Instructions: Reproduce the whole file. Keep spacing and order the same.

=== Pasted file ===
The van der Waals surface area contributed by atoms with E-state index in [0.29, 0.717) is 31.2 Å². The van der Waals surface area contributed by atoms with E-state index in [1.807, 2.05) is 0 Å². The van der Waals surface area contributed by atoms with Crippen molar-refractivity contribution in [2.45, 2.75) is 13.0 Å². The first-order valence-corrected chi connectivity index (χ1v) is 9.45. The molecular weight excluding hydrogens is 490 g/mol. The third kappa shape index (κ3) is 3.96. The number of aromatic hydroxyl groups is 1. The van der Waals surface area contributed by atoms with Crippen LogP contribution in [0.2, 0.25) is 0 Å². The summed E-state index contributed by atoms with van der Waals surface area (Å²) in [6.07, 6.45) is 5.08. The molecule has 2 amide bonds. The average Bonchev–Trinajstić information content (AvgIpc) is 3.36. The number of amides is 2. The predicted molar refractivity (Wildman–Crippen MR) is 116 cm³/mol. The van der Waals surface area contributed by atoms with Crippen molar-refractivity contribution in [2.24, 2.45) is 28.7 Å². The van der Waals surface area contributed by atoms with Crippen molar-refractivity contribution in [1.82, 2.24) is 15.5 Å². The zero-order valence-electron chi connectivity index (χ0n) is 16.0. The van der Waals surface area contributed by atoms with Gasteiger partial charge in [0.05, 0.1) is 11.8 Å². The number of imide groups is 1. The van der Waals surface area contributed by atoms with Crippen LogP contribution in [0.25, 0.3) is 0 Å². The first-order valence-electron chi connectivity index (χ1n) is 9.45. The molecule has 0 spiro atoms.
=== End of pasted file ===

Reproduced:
The van der Waals surface area contributed by atoms with E-state index in [0.29, 0.717) is 31.2 Å². The van der Waals surface area contributed by atoms with E-state index in [1.807, 2.05) is 0 Å². The van der Waals surface area contributed by atoms with Crippen molar-refractivity contribution in [2.45, 2.75) is 13.0 Å². The first-order valence-corrected chi connectivity index (χ1v) is 9.45. The molecular weight excluding hydrogens is 490 g/mol. The third kappa shape index (κ3) is 3.96. The number of aromatic hydroxyl groups is 1. The van der Waals surface area contributed by atoms with Crippen LogP contribution in [0.2, 0.25) is 0 Å². The summed E-state index contributed by atoms with van der Waals surface area (Å²) in [6.07, 6.45) is 5.08. The molecule has 2 amide bonds. The average Bonchev–Trinajstić information content (AvgIpc) is 3.36. The number of amides is 2. The predicted molar refractivity (Wildman–Crippen MR) is 116 cm³/mol. The van der Waals surface area contributed by atoms with Crippen molar-refractivity contribution in [2.24, 2.45) is 28.7 Å². The van der Waals surface area contributed by atoms with Crippen molar-refractivity contribution in [1.82, 2.24) is 15.5 Å². The zero-order valence-electron chi connectivity index (χ0n) is 16.0. The van der Waals surface area contributed by atoms with Gasteiger partial charge in [0.05, 0.1) is 11.8 Å². The number of imide groups is 1. The van der Waals surface area contributed by atoms with Crippen LogP contribution in [0.25, 0.3) is 0 Å². The first-order valence-electron chi connectivity index (χ1n) is 9.45. The molecule has 0 spiro atoms.